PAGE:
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Before you're reduced to this, listen to your 'emotional caddie.'
Before you're reduced to this, listen to your 'emotional caddie.' (.)

Dr. Al's prescription for better golf: Get an emotional caddie

Dr. Alan EdmundsBy Dr. Alan Edmunds,
Special Contributor

If you are not yet convinced that your golf emotions have a huge impact on your game, you might as well give up trying to play better golf.

Extremely satisfying golf is about hitting good shots under some sort of pressure and where there is pressure, internal or otherwise, your emotions are at play. Golfers cannot act like a bear with a sore bum and expect positive thoughts about their next shot and still expect to feel calm and focused enough to execute it properly.

Similarly, an over-exuberant high five after making a 40-footer often leads to a five on the following par three. We know that overly powerful emotions are detrimental to good golf but players let their emotions get the better of them all the time. Let me explain why this happens and then I'll suggest an enticing solution.

Nearly all golfers accept that "blowing up" can ruin their round, but it takes true courage to admit that they missed their drive on 13 because of the bad break they thought they suffered on 12. Golfers do not acknowledge that their emotions affect their game for three reasons:

• 1) Our emotions occur naturally,

• 2) Most don't think they know how to handle raw golf emotions, and

• 3) People take it very personally when told to control deeply rooted feelings.

My fundamental instruction message for fellow golfers is that you may not be able to control what happens to you on the course but you can control how you react to what happens. Ignoring your emotions is impossible but you can definitely manage yourself once they happen.

What causes powerful golf emotions?

Powerful golf emotions, high and low, occur because golfers want to be better players. Our highs happen because we feel proud and we celebrate truly great shots and our lows happen because we feel frustrated or angry about a poor putt — or three! If golfers aren't careful, this strong desire to perform can put them in a constant state of agitation and frustration because few players are consistently satisfied with golf performances.

Fred Shoemaker says that most golfers are only two bad shots away from being very frustrated. In this constantly agitated state, a golfer's emotions can easily rise up and torpedo their game. But it doesn't have to be this way. If people can keep their emotions from torpedoing their jobs and their relationships, I'm convinced they can do it for their golf game. How? Read on.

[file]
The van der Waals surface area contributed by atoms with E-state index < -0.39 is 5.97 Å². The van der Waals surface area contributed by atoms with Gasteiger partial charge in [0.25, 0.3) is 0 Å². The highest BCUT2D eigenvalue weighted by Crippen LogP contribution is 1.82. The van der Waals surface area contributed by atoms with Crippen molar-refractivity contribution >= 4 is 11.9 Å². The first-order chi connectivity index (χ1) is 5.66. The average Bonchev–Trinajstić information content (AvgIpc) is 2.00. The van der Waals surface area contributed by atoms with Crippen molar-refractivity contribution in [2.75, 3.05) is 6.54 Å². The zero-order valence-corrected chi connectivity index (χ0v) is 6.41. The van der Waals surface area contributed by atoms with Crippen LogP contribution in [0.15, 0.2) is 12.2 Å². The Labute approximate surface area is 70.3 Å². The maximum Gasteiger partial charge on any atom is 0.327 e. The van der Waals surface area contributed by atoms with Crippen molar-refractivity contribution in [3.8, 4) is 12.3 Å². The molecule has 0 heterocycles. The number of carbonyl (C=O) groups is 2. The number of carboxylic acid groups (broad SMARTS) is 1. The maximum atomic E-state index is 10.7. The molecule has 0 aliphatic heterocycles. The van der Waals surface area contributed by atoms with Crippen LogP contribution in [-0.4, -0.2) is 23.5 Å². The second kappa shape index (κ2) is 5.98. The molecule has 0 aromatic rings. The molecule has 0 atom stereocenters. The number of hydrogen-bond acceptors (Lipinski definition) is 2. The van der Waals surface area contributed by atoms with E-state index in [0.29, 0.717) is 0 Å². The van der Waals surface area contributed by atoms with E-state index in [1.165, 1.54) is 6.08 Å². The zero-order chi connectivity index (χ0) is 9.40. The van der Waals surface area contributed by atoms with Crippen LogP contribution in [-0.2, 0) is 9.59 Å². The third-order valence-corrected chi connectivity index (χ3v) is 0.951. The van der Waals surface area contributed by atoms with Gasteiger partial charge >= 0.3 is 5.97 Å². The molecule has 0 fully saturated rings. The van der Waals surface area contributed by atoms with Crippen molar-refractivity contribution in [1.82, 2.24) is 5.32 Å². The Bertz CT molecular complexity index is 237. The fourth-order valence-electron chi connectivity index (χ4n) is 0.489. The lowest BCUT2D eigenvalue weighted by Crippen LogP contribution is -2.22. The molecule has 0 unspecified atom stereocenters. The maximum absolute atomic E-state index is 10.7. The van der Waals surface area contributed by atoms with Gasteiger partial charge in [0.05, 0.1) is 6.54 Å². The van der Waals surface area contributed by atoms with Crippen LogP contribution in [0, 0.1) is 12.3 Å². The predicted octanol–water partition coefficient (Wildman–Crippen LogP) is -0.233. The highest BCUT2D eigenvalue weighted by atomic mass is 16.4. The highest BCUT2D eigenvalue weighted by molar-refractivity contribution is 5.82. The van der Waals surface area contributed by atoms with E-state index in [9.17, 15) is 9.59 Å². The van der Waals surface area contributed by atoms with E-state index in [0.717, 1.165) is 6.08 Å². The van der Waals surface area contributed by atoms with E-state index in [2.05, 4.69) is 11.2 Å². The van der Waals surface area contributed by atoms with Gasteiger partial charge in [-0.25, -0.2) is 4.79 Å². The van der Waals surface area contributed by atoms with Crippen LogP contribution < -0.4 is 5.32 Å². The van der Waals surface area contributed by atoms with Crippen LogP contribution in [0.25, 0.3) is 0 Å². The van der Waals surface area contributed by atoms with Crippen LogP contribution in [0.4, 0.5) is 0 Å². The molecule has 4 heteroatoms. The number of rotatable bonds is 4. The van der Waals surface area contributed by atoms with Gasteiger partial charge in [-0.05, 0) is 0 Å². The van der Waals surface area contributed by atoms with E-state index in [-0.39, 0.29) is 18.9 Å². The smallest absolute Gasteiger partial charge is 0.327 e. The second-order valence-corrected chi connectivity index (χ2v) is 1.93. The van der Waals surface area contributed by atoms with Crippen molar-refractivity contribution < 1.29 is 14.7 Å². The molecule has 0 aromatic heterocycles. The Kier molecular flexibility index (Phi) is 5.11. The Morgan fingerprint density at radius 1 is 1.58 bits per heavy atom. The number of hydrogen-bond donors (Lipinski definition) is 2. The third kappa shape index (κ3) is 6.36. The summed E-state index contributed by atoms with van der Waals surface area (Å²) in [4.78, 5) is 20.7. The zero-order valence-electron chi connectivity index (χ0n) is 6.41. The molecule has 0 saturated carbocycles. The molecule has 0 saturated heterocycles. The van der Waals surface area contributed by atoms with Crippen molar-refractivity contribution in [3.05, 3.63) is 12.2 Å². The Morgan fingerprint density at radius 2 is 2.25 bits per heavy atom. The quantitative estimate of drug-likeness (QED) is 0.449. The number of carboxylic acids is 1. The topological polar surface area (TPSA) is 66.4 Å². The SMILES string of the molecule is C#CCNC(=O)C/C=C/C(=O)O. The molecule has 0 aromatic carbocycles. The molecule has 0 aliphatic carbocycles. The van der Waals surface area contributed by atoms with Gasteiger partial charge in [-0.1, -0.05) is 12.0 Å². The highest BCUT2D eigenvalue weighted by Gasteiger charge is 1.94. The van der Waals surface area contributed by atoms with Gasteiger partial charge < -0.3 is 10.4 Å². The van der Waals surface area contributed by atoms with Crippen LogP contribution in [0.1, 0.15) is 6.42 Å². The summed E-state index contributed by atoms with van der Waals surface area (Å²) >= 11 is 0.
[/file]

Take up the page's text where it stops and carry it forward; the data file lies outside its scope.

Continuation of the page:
Get an emotional caddie who demands respect!

Everybody experiences powerful emotions all the time but we selectively hide them from people by changing our outward reactions and behaviors. Why don't we do the same when we golf? Simple. In golf, as long as we don't rant and rave, our emotions are private and no one is offended.

We simply don't have to show ourselves the same degree of inward respect we publicly give to others and this lets our emotions run wild. So, to keep your emotions in check, I suggest hiring yourself as an Emotional Caddie (EC). No, I'm not kidding and the job interview goes something like this:

Self: So, you want a job as my Emotional Caddie?

Emotional Caddie: Yup!

Self: Why do I need you?

EC: Because you're not doing so well on your own.

Self: Maybe not, but what do you know about my game?

EC: Everything — obviously.

Self: What are you going to do?

EC: I'm going to demand the same respect and support you give everybody else!

Self: Hey, what d'ya mean by that?

EC: Last week you told Charlie to regroup and go through his full routine when he was playing bad but you didn't do that for me yesterday on the back nine.

Self: Yeah, but I was so annoyed. I couldn't even hit one decent shot.

EC: So? That's golf. Why'd you call yourself "a hacker" for nine holes?

Self: I just felt so bad.

EC: So did Charlie. What did you do for him that you couldn't do for me?

Self: Nothing, I guess.

EC: My point exactly.

Self: So, what are you going to do about it?

EC: Whenever I sense your emotions are about to interfere with your game, I'm going to ask if you're emotionally OK to hit your next shot. If you are, it's a green light special!

Self: And if I'm not?

EC: I'll hold you back a little and remind you to use your special breathing exercise. It works great when you use it, but you're just like Charlie, you don't use the skills you already have to regroup after an emotional high or low.

Self: Sounds great. What else are you going to do?

EC: Every time you have an emotional moment on the golf course and then get yourself under control for your next series of shots, I'm going to buy you a beer.

Self: You're hired! I feel better already.

EC: I know, and we just earned our first beer!

Alan Edmunds, PhD is a golf sports psychology researcher, writer and head coach of women's golf program at the University of Western Ontario. He has helped top amateurs and university teams develop the finer mental aspects of the grand old game. His book "Golf on Auto Focus" (available shortly) addresses some of the most puzzling psychological elements of golf and his golf psychology seminars are engaging, humorous and practical. He can be reached at aedmunds@uwo.ca.

Any opinions expressed above are those of the writer and do not necessarily represent the views of the management.

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